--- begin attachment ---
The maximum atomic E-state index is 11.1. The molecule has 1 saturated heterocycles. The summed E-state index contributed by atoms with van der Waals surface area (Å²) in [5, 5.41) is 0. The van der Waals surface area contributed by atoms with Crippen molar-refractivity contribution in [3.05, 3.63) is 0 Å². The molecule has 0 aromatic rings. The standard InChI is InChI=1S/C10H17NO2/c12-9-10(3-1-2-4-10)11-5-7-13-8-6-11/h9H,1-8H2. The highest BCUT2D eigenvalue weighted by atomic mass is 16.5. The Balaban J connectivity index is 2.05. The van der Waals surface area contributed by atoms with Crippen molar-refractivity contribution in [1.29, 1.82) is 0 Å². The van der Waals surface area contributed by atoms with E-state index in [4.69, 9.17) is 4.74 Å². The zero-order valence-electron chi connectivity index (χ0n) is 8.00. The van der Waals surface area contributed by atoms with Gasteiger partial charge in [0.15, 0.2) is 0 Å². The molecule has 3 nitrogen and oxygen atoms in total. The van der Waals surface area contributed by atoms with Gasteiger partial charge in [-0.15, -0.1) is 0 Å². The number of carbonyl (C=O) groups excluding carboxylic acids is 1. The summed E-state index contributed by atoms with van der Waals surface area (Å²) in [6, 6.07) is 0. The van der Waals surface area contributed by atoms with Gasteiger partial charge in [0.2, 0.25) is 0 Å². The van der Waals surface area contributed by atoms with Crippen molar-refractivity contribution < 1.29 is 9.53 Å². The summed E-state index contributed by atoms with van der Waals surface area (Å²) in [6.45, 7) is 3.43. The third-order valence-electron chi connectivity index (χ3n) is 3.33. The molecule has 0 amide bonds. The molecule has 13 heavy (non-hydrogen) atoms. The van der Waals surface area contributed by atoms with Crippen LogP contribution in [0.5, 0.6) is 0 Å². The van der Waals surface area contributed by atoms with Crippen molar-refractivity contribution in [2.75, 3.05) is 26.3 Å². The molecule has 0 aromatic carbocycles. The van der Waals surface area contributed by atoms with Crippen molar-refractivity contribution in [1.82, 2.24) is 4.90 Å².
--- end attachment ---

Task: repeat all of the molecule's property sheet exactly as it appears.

The maximum atomic E-state index is 11.1. The molecule has 1 saturated heterocycles. The summed E-state index contributed by atoms with van der Waals surface area (Å²) in [5, 5.41) is 0. The van der Waals surface area contributed by atoms with Crippen molar-refractivity contribution in [3.05, 3.63) is 0 Å². The molecule has 0 aromatic rings. The standard InChI is InChI=1S/C10H17NO2/c12-9-10(3-1-2-4-10)11-5-7-13-8-6-11/h9H,1-8H2. The highest BCUT2D eigenvalue weighted by atomic mass is 16.5. The Balaban J connectivity index is 2.05. The van der Waals surface area contributed by atoms with Crippen molar-refractivity contribution in [1.29, 1.82) is 0 Å². The van der Waals surface area contributed by atoms with E-state index in [4.69, 9.17) is 4.74 Å². The zero-order valence-electron chi connectivity index (χ0n) is 8.00. The van der Waals surface area contributed by atoms with Gasteiger partial charge in [0.15, 0.2) is 0 Å². The molecule has 3 nitrogen and oxygen atoms in total. The van der Waals surface area contributed by atoms with Gasteiger partial charge in [-0.15, -0.1) is 0 Å². The number of carbonyl (C=O) groups excluding carboxylic acids is 1. The summed E-state index contributed by atoms with van der Waals surface area (Å²) in [6, 6.07) is 0. The van der Waals surface area contributed by atoms with Gasteiger partial charge in [0.2, 0.25) is 0 Å². The van der Waals surface area contributed by atoms with Crippen molar-refractivity contribution < 1.29 is 9.53 Å². The summed E-state index contributed by atoms with van der Waals surface area (Å²) in [6.45, 7) is 3.43. The third-order valence-electron chi connectivity index (χ3n) is 3.33. The molecule has 0 amide bonds. The molecule has 13 heavy (non-hydrogen) atoms. The van der Waals surface area contributed by atoms with Crippen LogP contribution in [0.5, 0.6) is 0 Å². The van der Waals surface area contributed by atoms with Crippen molar-refractivity contribution in [2.75, 3.05) is 26.3 Å². The molecule has 0 aromatic carbocycles. The van der Waals surface area contributed by atoms with Crippen molar-refractivity contribution in [1.82, 2.24) is 4.90 Å².